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Case Studies

Three case studies ([Figs. 7] [8] [9]) are included. In our practice, each component of the nose (septum, tip, etc.) is given a score from 1 to 3 in terms of asymmetry and the complexity of surgical techniques required during rhinoplasty. The components are added and a composite total score allows us to grade the patients from 1 to 3 with grade 3 being the most difficult.

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Fig. 7 A 26-year-old female with grade 1 asymmetric developmentally deviated nose. The treatment involved an open approach as well as septoplasty. After a 2- to 3-mm dorsal reduction (more reduction done on the right side), the left side of the anterior nasal spine (ANS) was removed, and the caudal septum was relocated and secured to the right side via a drill hole in the ANS. The nose was then straightened from the top down. The nasal bones required asymmetric, medial oblique osteotomies to medialize and to straighten the nasal bones. Next, a right midlevel intermediate osteotomy was done to remove the convexity from the right nasal bone. Finally, low-to-low osteotomies were performed bilaterally to narrow the base bony width. Asymmetric spreader grafts (2.2 mm right and 1.2 mm left) were then placed to treat the open roof and to straighten the osseocartilaginous vault. The tip was considered nearly ideal and domal equalization sutures were placed bilaterally for symmetry. No alar base reductions or grafts of the nostril rims were required. (A) Preoperative anteroposterior (AP) view. (B) Preoperative partial head-down view. (C) Preoperative lateral view. (D) Preoperative basilar view. (E) Postoperative AP view at 14 months. (F) Postoperative partial head-down view at 14 months. (G) Postoperative lateral view at 14 months. (H) Postoperative basilar view at 14 months.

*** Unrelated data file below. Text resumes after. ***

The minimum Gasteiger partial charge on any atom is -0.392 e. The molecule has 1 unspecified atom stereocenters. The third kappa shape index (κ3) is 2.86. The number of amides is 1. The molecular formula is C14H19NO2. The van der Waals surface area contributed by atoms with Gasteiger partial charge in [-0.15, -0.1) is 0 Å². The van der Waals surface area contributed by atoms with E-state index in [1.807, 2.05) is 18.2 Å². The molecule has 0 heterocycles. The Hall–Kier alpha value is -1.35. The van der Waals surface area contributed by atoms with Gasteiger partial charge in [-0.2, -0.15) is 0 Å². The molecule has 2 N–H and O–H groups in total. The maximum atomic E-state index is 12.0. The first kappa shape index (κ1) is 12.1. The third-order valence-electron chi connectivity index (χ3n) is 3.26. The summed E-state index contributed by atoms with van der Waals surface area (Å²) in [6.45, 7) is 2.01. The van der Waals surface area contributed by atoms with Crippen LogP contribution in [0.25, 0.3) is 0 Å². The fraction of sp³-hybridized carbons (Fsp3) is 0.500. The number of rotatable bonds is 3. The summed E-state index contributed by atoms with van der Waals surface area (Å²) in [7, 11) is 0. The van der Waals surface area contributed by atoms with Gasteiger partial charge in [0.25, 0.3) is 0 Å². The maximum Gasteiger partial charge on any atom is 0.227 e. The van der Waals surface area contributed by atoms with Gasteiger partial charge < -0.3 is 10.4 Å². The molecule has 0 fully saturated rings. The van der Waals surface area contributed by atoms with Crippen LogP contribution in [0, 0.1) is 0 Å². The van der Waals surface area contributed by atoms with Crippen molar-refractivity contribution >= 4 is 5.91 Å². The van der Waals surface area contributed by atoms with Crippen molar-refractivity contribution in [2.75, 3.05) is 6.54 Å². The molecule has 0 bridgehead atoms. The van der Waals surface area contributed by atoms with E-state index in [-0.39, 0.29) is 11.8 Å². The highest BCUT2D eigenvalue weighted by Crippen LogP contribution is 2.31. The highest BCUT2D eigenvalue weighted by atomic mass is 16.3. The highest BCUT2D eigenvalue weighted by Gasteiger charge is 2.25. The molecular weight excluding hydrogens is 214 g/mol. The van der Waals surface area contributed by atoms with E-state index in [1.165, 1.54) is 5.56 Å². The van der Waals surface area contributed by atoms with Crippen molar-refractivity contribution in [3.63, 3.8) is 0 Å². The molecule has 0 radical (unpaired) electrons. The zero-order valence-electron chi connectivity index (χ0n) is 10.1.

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Fig. 8 A 31-year-old female with grade 2 asymmetric developmentally deviated nose. The treatment of this patient involved an open approach. After rasping of the bony cap, a hump reduction with scissors (4 mm) was performed. The lateral wall heights were asymmetric. The left nasal wall height was 7 mm longer than the right; however, the maxillary heights were symmetric. To account for the difference in height, the hump reduction was done with asymmetric rasping and dorsal reduction (more reduction done on the left). A septoplasty was then completed and the caudal septum was relocated to the left side and secured via a drill hole in the anterior nasal spine. The nose was then straightened from the top down. Even with asymmetric reduction of the nasal hump, the nasal bones required asymmetric medial oblique osteotomies not only to medialize and straighten the dorsal nasal bones, but also to equalize the lateral wall heights. Bilateral low-to-low osteotomies were done last to move the right nasal bone medially (inward displacement) and the left nasal bone laterally (outward displacement). To straighten the osseocartilaginous vault, a spreader flap was placed on the right, and a full-length spreader graft (2 mm width) and partial length spreader (4 mm width) were placed on the left. The left full-length spreader graft was placed high in the open roof to reconstruct the middle vault and also to stent out the left nasal bone. The tip was completed with a columellar strut, as well as tip suturing with bilateral domal creation, and intradomal and domal equalization sutures. No alar base reductions or grafts of the nostril rims were required. (A) Preoperative anteroposterior (AP) view. (B) Preoperative partial head-down view. (C) Preoperative lateral view. (D) Preoperative basilar view. (E) Postoperative AP view at 12 months. (F) Postoperative partial head-down view at 12 months. (G) Postoperative lateral view at 12 months. (H) Postoperative basilar view at 12 months.